ADHD in an adult woman

ADHD in an adult woman



Monday, June 30, 2014

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YOU may have difficulty focusing at work, remembering content or important deadlines, or simply being constantly irritated to the point of outbursts of anger. You think you’re miserable or just a slow learner, but truth is, you may be suffering from Attention Deficit Hyperactivity Disorder (ADHD).

It is a common diagnosis in children, but little known is the fact that the symptoms can carry over into adulthood. For some persons, it is not until they have reached adulthood and have created an independent way of living that they receive a diagnosis.

Interestingly, many adults with ADHD do not know they have the condition, but they know that everyday tasks can be challenging. Adults with the condition may find it difficult to prioritise, and end up missing deadlines.

Also, they may have difficulty controlling impulses which lead to impatience, mood swings and uncontrolled anger. Shelly, now in her mid-030s, first received a diagnosis for ADHD in 2007 though she openly admits to being easily distracted as a child, as well as being diagnosed with depression and anxiety prior to hearing about ADHD.

For her, the diagnosis changed the pace of her life as she hides her true self to be accepted by society. "When I received the diagnosis it was an eye-opener and to be honest it was a little embarrassing.

Whatever hiccups I have with ADHD, I hide it; my true self is not what persons know and I do not have a lot of friends," she said. Moreover, she struggles with trusting persons and said she feels more comfortable with strangers as it is unlikely that they will play the hypocrite or mistreat her, as they don’t know her personally.

On top of that Shelly said her family is somewhat dysfunctional so she has opted not to tell them about her condition. "I don’t think they would understand, so they don’t know. They are not unified or operate in harmony, so it wouldn’t mean much to them," Shelly said.

But despite having to live with ADHD in her adult life, she maintains that it does not affect her ability to do her work. "I am employed and though the symptoms may step in, the solution is to encourage myself, motivate myself and tell myself that I can do this; focus on one thing at a time and get the work done," Shelly said.

According to Head of Psychiatry at the University of the West Indies, Professor Wendel Abel, ADHD is a common disorder that occurs in children and is characterised by hyperactivity and impulsiveness.

Dr Abel said about 60 per cent of children with the disorder continue with the condition into adulthood, which accounts for five per cent of the population.

In other words, one in every 20 adults may have ADHD. He added that adults with the disorder usually have a history in childhood where they were hyperactive, had difficulty in attention or focusing, remembering information, concentrating, managing tasks and completing tasks within time limits.

But while the diagnosis of ADHD is usually given from childhood, Dr Abel said it was not uncommon for the diagnosis to be missed in children. "If the condition is not severe, it is likely that it will not be noticed.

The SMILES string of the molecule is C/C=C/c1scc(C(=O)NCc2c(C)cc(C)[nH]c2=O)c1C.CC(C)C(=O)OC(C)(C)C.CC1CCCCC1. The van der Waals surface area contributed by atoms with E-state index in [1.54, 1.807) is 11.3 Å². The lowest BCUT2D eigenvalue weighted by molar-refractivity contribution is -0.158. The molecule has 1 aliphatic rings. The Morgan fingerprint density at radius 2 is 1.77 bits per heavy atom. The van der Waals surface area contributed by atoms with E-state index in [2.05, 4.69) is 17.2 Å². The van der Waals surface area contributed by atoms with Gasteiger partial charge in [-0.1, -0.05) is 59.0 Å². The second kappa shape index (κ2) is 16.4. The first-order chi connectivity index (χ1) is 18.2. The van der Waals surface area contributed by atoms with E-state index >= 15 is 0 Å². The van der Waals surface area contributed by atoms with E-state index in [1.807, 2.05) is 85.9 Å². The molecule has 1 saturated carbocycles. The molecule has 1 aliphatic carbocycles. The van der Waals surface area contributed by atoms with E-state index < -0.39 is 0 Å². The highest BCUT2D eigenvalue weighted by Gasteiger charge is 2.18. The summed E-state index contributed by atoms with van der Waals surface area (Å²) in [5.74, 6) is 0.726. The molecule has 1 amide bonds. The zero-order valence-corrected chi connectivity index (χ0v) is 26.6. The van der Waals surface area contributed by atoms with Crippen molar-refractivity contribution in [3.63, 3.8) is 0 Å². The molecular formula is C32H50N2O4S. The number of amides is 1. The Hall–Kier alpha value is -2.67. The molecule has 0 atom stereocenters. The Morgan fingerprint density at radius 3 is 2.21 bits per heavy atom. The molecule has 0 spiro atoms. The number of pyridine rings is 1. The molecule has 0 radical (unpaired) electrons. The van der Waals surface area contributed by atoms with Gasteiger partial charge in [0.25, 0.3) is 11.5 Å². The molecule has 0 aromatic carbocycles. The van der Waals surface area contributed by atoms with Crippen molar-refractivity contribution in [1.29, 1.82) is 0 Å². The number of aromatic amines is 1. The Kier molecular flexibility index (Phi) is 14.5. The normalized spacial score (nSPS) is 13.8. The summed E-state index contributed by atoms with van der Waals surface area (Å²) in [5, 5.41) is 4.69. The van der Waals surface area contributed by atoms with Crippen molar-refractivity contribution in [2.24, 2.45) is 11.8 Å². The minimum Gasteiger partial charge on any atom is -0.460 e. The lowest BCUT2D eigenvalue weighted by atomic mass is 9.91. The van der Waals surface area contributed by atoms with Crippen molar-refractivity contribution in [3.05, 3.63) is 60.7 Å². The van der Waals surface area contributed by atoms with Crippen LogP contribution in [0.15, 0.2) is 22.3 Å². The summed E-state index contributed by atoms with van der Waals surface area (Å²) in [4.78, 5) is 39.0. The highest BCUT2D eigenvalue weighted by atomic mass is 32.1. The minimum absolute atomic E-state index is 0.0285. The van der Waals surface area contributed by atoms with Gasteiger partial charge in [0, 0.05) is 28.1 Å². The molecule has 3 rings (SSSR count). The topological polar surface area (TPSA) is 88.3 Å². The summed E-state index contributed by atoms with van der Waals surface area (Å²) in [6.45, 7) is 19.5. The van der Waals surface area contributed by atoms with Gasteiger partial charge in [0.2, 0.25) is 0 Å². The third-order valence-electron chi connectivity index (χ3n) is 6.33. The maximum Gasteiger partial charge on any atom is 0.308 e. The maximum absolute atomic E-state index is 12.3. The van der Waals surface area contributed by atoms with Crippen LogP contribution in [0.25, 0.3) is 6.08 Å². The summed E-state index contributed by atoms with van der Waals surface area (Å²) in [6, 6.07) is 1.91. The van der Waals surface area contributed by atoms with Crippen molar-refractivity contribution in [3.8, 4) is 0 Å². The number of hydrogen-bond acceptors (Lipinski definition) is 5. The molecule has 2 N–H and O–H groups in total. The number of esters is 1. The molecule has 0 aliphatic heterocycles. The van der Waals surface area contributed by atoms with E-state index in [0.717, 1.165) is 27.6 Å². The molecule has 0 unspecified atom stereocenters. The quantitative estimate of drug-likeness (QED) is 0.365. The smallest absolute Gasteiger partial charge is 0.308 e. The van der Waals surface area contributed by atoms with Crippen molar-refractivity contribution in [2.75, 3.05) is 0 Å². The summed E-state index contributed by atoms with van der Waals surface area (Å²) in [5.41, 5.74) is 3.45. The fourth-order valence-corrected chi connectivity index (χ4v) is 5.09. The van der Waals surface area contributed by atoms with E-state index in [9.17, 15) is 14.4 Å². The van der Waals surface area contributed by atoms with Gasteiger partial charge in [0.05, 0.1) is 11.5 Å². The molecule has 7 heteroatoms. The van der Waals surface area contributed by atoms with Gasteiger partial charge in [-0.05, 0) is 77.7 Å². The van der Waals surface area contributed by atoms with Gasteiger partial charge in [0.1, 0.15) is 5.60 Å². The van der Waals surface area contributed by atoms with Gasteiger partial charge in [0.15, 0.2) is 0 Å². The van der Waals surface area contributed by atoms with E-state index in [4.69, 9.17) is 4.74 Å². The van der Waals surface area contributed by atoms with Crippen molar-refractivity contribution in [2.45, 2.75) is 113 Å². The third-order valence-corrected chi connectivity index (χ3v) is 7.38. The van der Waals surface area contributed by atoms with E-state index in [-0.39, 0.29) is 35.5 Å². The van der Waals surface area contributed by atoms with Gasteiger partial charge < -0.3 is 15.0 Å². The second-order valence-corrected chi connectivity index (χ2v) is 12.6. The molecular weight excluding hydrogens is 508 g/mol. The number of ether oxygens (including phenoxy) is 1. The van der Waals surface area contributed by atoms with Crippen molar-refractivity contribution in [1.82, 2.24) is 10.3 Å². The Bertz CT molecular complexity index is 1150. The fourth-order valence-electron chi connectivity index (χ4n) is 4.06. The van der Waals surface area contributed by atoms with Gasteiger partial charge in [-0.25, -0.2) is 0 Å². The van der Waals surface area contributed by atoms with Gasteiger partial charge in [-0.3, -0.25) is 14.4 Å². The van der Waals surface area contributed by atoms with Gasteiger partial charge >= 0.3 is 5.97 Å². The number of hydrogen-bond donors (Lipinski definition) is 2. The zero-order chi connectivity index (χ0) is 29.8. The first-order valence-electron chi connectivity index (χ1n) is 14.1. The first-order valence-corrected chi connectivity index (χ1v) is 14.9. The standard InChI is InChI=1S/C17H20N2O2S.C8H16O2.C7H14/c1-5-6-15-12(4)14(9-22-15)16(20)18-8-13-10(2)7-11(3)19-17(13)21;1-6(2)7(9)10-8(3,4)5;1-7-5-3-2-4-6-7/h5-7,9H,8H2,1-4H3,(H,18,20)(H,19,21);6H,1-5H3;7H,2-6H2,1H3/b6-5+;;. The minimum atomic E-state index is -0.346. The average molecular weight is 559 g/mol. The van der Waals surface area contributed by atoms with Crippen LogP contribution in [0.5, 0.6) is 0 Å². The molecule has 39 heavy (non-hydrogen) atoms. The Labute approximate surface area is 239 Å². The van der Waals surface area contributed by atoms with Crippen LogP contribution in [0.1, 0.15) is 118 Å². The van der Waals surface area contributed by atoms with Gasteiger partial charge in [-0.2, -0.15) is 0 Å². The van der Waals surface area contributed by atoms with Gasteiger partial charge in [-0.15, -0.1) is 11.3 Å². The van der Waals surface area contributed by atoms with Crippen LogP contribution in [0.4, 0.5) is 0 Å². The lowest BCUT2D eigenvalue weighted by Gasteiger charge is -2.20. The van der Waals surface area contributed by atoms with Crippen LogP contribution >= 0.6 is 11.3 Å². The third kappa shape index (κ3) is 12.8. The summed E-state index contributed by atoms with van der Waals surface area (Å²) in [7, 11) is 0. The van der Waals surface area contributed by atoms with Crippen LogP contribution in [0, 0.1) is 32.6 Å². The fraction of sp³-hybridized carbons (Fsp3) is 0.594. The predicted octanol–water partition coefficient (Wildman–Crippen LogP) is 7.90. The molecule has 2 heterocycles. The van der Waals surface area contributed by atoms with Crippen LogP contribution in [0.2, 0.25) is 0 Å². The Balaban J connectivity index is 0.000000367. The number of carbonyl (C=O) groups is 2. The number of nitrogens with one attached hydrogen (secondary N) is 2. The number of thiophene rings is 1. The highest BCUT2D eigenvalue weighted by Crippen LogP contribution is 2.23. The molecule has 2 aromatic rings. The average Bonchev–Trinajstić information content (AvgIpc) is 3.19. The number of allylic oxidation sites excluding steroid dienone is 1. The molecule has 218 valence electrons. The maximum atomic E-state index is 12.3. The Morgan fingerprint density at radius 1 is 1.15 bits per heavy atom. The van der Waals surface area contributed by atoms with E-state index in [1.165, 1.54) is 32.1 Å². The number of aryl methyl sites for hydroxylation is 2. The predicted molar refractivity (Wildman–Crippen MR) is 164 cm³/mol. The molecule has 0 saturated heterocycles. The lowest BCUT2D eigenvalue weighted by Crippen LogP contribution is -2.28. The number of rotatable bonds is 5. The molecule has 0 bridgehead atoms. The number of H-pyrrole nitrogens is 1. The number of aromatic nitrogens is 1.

In the past ADHD was underdiagnosed and it is probably within the last 20 years that we started to understand the disorder," he said. Shelly says she often gets herself in trouble at work for working off her impulses — another symptom — and saying whatever comes to her mind.

When asked about some of the ways the behavioural disorder has affected her life, she said in order to obtain educational qualification, she had to sit her Caribbean Examinations Council (CXC) exams one each year. "When I was doing CXC I had to do them moderately.

So I had to say to myself, ‘This year I’m doing English and I’ll focus on English alone; and the next year mathematics, the following year accounts, until I got all my subjects. "Many individuals believe I have gone to university and hold a degree because of my professionalism. They don’t know I’m struggling with this issue.

To them all seems well, but all is seriously not well." Where treatment is concerned, Shelly said it is costly to get help for the condition and she cannot afford to do so. She said if subsidiaries like the National Health Fund covered treatment for cases like hers, dealing with it would be easier.

"I’m appealing to the health sector for persons with behavioural issues to get help. There are more persons out there with the condition but can’t afford the care," Shelly said.

Treatment for adults with ADHD is similar to what is administered to children. These include psychological counselling, stimulant drugs such as antidepressants and treatment for any other mental health conditions that occur with adult ADHD.

Shelly said of the symptoms associated with the condition she identifies with having low self-esteem, impulsiveness, low frustration tolerance, anxiety, procrastination, difficulty concentrating when reading, mood swings and depression.

The exact cause of ADHD is unknown, but heredity, environmental factors and problems with the central nervous system are factors that contribute to the development of ADHD. If you suspect that you may have ADHD, a psychiatrist, physician or neurologist can diagnose and prescribe medication for the condition.

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